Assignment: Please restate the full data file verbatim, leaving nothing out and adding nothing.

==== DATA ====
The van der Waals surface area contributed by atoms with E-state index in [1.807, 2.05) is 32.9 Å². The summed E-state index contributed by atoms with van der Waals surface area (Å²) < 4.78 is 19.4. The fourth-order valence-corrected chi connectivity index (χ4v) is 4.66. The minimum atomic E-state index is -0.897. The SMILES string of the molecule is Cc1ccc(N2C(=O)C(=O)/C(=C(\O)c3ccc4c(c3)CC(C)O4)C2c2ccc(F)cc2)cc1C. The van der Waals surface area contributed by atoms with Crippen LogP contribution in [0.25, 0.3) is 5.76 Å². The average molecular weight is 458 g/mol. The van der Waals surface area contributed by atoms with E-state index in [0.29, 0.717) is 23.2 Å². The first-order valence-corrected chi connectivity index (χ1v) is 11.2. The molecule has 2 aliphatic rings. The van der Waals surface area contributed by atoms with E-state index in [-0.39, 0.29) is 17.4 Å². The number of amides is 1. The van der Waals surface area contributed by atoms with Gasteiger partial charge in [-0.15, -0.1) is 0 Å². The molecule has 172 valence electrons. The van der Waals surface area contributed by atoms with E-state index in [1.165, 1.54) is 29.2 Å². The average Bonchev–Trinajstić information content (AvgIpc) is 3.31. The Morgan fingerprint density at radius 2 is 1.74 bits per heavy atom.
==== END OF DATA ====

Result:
The van der Waals surface area contributed by atoms with E-state index in [1.807, 2.05) is 32.9 Å². The summed E-state index contributed by atoms with van der Waals surface area (Å²) < 4.78 is 19.4. The fourth-order valence-corrected chi connectivity index (χ4v) is 4.66. The minimum atomic E-state index is -0.897. The SMILES string of the molecule is Cc1ccc(N2C(=O)C(=O)/C(=C(\O)c3ccc4c(c3)CC(C)O4)C2c2ccc(F)cc2)cc1C. The van der Waals surface area contributed by atoms with Crippen LogP contribution in [0.25, 0.3) is 5.76 Å². The average molecular weight is 458 g/mol. The van der Waals surface area contributed by atoms with E-state index in [0.29, 0.717) is 23.2 Å². The first-order valence-corrected chi connectivity index (χ1v) is 11.2. The molecule has 2 aliphatic rings. The van der Waals surface area contributed by atoms with E-state index in [-0.39, 0.29) is 17.4 Å². The number of amides is 1. The van der Waals surface area contributed by atoms with Gasteiger partial charge in [-0.15, -0.1) is 0 Å². The molecule has 172 valence electrons. The van der Waals surface area contributed by atoms with E-state index in [1.165, 1.54) is 29.2 Å². The average Bonchev–Trinajstić information content (AvgIpc) is 3.31. The Morgan fingerprint density at radius 2 is 1.74 bits per heavy atom.